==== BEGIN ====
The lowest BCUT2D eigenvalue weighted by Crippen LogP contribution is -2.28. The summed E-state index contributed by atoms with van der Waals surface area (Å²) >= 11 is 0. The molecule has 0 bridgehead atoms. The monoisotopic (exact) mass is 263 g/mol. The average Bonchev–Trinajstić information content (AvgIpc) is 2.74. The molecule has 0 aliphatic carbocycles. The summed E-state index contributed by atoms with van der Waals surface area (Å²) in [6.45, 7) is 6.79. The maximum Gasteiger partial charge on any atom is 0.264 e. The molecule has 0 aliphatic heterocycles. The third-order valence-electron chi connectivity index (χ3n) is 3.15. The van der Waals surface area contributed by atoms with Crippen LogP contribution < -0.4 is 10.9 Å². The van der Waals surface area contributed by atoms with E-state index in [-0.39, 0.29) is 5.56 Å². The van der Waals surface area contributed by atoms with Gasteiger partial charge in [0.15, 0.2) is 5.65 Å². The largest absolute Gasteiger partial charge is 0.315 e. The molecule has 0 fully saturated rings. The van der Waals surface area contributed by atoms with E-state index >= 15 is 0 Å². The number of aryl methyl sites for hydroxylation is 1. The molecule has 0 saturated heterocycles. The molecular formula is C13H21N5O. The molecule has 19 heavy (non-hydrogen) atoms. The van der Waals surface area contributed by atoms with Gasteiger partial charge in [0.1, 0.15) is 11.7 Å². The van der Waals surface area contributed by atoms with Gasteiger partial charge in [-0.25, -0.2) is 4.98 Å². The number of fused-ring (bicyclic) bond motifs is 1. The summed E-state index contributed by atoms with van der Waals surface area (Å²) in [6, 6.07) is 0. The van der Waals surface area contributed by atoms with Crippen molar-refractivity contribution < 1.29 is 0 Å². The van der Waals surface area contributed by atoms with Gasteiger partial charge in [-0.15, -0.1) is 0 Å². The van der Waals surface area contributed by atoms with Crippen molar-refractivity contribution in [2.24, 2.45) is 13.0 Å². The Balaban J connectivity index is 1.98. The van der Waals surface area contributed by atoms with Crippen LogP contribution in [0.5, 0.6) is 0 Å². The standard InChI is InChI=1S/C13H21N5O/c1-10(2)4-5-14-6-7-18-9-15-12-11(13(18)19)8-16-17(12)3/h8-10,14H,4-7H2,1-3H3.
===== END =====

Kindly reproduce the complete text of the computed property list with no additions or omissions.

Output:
The lowest BCUT2D eigenvalue weighted by Crippen LogP contribution is -2.28. The summed E-state index contributed by atoms with van der Waals surface area (Å²) >= 11 is 0. The molecule has 0 bridgehead atoms. The monoisotopic (exact) mass is 263 g/mol. The average Bonchev–Trinajstić information content (AvgIpc) is 2.74. The molecule has 0 aliphatic carbocycles. The summed E-state index contributed by atoms with van der Waals surface area (Å²) in [6.45, 7) is 6.79. The maximum Gasteiger partial charge on any atom is 0.264 e. The molecule has 0 aliphatic heterocycles. The third-order valence-electron chi connectivity index (χ3n) is 3.15. The van der Waals surface area contributed by atoms with Crippen LogP contribution < -0.4 is 10.9 Å². The van der Waals surface area contributed by atoms with E-state index in [-0.39, 0.29) is 5.56 Å². The van der Waals surface area contributed by atoms with Gasteiger partial charge in [0.15, 0.2) is 5.65 Å². The largest absolute Gasteiger partial charge is 0.315 e. The molecule has 0 fully saturated rings. The van der Waals surface area contributed by atoms with E-state index >= 15 is 0 Å². The number of aryl methyl sites for hydroxylation is 1. The molecule has 0 saturated heterocycles. The molecular formula is C13H21N5O. The molecule has 19 heavy (non-hydrogen) atoms. The van der Waals surface area contributed by atoms with Gasteiger partial charge in [0.1, 0.15) is 11.7 Å². The van der Waals surface area contributed by atoms with Gasteiger partial charge in [-0.25, -0.2) is 4.98 Å². The number of fused-ring (bicyclic) bond motifs is 1. The summed E-state index contributed by atoms with van der Waals surface area (Å²) in [6, 6.07) is 0. The van der Waals surface area contributed by atoms with Crippen molar-refractivity contribution < 1.29 is 0 Å². The van der Waals surface area contributed by atoms with Gasteiger partial charge in [-0.15, -0.1) is 0 Å². The van der Waals surface area contributed by atoms with Crippen molar-refractivity contribution in [2.24, 2.45) is 13.0 Å². The Balaban J connectivity index is 1.98. The van der Waals surface area contributed by atoms with Crippen LogP contribution in [0.5, 0.6) is 0 Å². The standard InChI is InChI=1S/C13H21N5O/c1-10(2)4-5-14-6-7-18-9-15-12-11(13(18)19)8-16-17(12)3/h8-10,14H,4-7H2,1-3H3.